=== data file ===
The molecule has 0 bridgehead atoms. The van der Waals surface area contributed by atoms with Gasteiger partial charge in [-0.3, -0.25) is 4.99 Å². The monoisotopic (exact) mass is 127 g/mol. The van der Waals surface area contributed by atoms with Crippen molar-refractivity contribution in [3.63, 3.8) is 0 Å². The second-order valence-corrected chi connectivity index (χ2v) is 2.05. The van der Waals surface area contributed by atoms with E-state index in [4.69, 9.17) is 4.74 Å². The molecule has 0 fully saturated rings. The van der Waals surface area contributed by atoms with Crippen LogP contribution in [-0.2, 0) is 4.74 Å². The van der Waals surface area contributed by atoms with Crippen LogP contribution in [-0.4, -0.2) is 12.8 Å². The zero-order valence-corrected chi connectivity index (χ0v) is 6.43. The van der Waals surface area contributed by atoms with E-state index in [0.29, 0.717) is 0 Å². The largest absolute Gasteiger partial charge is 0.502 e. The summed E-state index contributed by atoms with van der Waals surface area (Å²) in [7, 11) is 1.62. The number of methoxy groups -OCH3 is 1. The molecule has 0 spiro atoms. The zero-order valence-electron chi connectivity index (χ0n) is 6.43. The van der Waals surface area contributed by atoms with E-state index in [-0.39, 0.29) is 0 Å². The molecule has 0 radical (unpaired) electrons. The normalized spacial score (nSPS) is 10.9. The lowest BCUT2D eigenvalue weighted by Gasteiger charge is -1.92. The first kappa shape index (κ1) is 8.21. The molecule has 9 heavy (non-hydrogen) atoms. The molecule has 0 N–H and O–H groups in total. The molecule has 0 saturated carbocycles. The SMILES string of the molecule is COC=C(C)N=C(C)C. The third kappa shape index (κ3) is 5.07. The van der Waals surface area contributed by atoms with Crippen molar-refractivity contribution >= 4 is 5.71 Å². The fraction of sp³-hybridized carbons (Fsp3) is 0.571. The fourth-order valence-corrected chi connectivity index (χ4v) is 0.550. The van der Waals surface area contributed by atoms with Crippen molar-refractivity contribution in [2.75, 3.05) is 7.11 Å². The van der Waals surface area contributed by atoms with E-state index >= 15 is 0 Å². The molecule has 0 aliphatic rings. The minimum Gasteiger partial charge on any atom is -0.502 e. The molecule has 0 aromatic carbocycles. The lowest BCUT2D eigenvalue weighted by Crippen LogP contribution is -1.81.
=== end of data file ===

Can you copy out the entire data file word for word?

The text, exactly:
The molecule has 0 bridgehead atoms. The van der Waals surface area contributed by atoms with Gasteiger partial charge in [-0.3, -0.25) is 4.99 Å². The monoisotopic (exact) mass is 127 g/mol. The van der Waals surface area contributed by atoms with Crippen molar-refractivity contribution in [3.63, 3.8) is 0 Å². The second-order valence-corrected chi connectivity index (χ2v) is 2.05. The van der Waals surface area contributed by atoms with E-state index in [4.69, 9.17) is 4.74 Å². The molecule has 0 fully saturated rings. The van der Waals surface area contributed by atoms with Crippen LogP contribution in [-0.2, 0) is 4.74 Å². The van der Waals surface area contributed by atoms with Crippen LogP contribution in [-0.4, -0.2) is 12.8 Å². The zero-order valence-corrected chi connectivity index (χ0v) is 6.43. The van der Waals surface area contributed by atoms with E-state index in [0.29, 0.717) is 0 Å². The largest absolute Gasteiger partial charge is 0.502 e. The summed E-state index contributed by atoms with van der Waals surface area (Å²) in [7, 11) is 1.62. The number of methoxy groups -OCH3 is 1. The molecule has 0 spiro atoms. The zero-order valence-electron chi connectivity index (χ0n) is 6.43. The van der Waals surface area contributed by atoms with E-state index in [-0.39, 0.29) is 0 Å². The molecule has 0 radical (unpaired) electrons. The normalized spacial score (nSPS) is 10.9. The lowest BCUT2D eigenvalue weighted by Gasteiger charge is -1.92. The first kappa shape index (κ1) is 8.21. The molecule has 9 heavy (non-hydrogen) atoms. The molecule has 0 N–H and O–H groups in total. The molecule has 0 saturated carbocycles. The SMILES string of the molecule is COC=C(C)N=C(C)C. The third kappa shape index (κ3) is 5.07. The van der Waals surface area contributed by atoms with Crippen molar-refractivity contribution >= 4 is 5.71 Å². The fraction of sp³-hybridized carbons (Fsp3) is 0.571. The fourth-order valence-corrected chi connectivity index (χ4v) is 0.550. The van der Waals surface area contributed by atoms with Crippen molar-refractivity contribution in [2.75, 3.05) is 7.11 Å². The van der Waals surface area contributed by atoms with E-state index >= 15 is 0 Å². The molecule has 0 aliphatic rings. The minimum Gasteiger partial charge on any atom is -0.502 e. The molecule has 0 aromatic carbocycles. The lowest BCUT2D eigenvalue weighted by Crippen LogP contribution is -1.81.